Tackling corruption and developing anti-corruption practices is becoming an increasingly serious topic for the Russian private sector.
Recently, Transparency International Russia published the report “Transparency of Corporate Reporting and Anti-Corruption Policy in Russian Private Enterprise: Compliance as a Competitive Advantage” (English version here) with the aim of analysing the implementation of compliance policy in medium-sized companies.
Due to the growth and efficacy of compliance control systems in foreign countries, the fate of Russian companies – both at home and in the world economic arena – hinges on whether they can effectively implement similar practices.
Compliance systems reflect a company’s willingness to conduct business with openness and integrity and in so doing, drastically reduce its corruption risk. The key here is for companies to realise that their own compliance control is essential for development and competitive growth.
How the study worked
The study on which the report was based investigated the websites and legal documents of 50 Russia companies and holdings, which had been on Forbes’ 2013 “Largest Businesses in Russia” list.
The selection included companies with highly varied legal structures: 30 joint stock companies and 20 limited liability corporations (LLCs). Preference in the selection was given to the smaller joint stock companies and the larger LLCs with no government participation.
The study paid close attention to the companies’ transparency initiatives, potential affiliations with the government or political parties, their corporate social responsibility policies, any violations of anti-corruption legislation, and an analysis of their codes of ethics.
Using the data from these indicators, this is what we found out about the private sector’s implementation of anti-corruption mechanisms:
Low transparency, high impunity
In a nutshell, neither the Russian government nor private companies are interested in adopting rule-based business.
Russian enforcement agencies may draw attention to fire safety regulations or tax compliance, but remain unwilling to impose stiffer penalties which would force companies to establish anti-corruption compliance programmes.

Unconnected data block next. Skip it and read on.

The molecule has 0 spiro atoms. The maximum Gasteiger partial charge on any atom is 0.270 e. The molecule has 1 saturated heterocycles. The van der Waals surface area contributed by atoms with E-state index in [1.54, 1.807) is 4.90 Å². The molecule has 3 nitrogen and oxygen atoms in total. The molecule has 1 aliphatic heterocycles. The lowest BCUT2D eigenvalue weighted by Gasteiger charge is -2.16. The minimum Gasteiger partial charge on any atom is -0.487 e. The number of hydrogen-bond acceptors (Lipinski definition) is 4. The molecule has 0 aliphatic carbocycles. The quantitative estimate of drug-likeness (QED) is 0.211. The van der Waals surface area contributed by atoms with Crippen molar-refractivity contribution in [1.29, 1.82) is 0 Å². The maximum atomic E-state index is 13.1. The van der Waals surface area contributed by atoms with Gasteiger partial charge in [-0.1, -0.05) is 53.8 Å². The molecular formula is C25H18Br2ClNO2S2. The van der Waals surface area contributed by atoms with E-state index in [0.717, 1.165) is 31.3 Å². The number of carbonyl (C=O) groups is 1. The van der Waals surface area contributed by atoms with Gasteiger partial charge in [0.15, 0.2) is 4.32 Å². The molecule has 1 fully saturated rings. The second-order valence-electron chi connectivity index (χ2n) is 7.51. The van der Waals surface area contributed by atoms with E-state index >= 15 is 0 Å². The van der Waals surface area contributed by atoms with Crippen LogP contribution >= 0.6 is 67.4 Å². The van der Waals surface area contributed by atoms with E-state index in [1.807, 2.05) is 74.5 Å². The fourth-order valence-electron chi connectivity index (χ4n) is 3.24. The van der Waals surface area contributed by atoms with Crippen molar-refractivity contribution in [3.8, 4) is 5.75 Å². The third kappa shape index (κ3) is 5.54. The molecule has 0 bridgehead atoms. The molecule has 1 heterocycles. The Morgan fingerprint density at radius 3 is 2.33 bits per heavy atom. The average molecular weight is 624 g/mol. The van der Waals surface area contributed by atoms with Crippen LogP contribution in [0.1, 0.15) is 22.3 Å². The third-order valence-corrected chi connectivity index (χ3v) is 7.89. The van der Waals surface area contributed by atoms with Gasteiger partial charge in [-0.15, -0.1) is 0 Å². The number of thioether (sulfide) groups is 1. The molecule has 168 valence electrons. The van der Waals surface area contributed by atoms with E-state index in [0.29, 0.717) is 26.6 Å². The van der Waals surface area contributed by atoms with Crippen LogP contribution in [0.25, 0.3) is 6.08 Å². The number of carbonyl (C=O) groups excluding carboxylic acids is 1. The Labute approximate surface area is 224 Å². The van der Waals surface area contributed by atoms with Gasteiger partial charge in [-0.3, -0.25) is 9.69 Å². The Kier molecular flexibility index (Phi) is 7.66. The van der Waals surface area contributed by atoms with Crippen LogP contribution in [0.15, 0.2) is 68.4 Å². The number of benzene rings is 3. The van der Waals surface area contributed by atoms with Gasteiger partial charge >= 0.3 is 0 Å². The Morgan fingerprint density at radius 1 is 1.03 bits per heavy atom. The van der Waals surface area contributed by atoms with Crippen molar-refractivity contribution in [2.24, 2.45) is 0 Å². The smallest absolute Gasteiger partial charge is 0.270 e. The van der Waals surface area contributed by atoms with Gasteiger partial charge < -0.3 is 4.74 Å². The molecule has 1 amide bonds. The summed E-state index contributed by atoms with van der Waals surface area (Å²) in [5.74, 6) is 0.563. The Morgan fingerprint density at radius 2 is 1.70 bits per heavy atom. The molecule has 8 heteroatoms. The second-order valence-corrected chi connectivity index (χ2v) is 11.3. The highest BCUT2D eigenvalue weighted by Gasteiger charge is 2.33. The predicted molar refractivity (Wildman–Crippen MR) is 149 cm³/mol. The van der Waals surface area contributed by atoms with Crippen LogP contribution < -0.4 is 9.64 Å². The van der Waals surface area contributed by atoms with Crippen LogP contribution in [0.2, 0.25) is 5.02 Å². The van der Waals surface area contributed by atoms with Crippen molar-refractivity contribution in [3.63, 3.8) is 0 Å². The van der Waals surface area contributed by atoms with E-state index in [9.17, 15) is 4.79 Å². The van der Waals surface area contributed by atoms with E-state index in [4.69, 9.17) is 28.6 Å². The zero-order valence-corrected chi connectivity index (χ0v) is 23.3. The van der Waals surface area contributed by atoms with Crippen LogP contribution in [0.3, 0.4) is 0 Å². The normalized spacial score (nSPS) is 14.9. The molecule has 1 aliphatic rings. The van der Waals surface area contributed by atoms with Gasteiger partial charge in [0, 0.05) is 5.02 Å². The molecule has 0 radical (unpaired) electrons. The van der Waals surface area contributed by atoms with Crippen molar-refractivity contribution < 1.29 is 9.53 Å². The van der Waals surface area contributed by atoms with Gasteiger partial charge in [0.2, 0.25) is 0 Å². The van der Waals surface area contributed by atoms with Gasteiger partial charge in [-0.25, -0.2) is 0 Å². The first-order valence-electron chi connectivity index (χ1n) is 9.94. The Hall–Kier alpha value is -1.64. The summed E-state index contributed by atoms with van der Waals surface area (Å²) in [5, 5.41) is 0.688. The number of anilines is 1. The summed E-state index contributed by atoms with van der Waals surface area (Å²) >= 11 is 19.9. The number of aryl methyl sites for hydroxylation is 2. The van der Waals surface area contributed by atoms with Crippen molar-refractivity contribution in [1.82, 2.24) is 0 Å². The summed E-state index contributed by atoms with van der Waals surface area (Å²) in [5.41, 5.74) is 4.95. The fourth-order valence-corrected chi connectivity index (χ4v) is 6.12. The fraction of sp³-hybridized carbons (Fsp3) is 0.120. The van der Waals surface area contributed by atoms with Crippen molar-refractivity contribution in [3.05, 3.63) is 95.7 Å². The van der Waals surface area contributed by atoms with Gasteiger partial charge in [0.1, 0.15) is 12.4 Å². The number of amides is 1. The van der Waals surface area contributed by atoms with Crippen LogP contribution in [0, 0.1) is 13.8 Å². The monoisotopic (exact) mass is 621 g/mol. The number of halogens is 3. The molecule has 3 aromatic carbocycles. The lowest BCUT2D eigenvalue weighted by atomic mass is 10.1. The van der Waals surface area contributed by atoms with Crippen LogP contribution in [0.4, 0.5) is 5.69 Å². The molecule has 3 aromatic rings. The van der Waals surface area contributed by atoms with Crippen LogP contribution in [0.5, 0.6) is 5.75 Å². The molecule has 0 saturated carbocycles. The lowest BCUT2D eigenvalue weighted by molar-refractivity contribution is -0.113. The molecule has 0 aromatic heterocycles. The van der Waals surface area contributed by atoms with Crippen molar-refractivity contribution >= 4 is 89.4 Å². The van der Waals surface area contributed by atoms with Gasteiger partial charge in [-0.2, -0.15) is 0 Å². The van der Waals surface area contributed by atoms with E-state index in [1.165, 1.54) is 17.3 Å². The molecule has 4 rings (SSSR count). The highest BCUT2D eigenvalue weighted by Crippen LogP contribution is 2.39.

In most cases, companies themselves do not have a code of ethics or a public policy of zero tolerance towards corruption, nor are they keen to publish required declarations.
Rather, many deals between local authorities and companies are based on informal agreements. For example, a company could state: “We are building a playground in return for a lower annual rent”.
Furthermore, our research shows that many of those working for supervisory boards or management within companies, or their close relatives, are also members of the legislative assembly – inevitably leading to a conflict of interest.
Finally, it should be noted that the Russian media is also lacking in compliance control systems, with risks that it may misinform the public by incorrectly reporting on the corporate world. The media, however, faces less public pressure regarding compliance, as it is generally viewed as a part of civil society and unaffected by such issues.
Given all these factors, it is clear that both the Russian government and the corporate sector need to make some changes. Companies need to:
- Publish lists of their beneficiaries and leaders.
- Publish information about their public procurement process.
- Develop and implement comprehensive compliance policies.
- Protect whistleblowers.
These moves need to be matched and reinforced by the government. Legislation must be changed so that the corrupt receive no impunity.
Russia needs to realise that the sooner its corporate anti-corruption policies match the standards of international clients and investors, the sooner Russian companies and workers will benefit.
Carousel image: Flickr, Mariano Mantel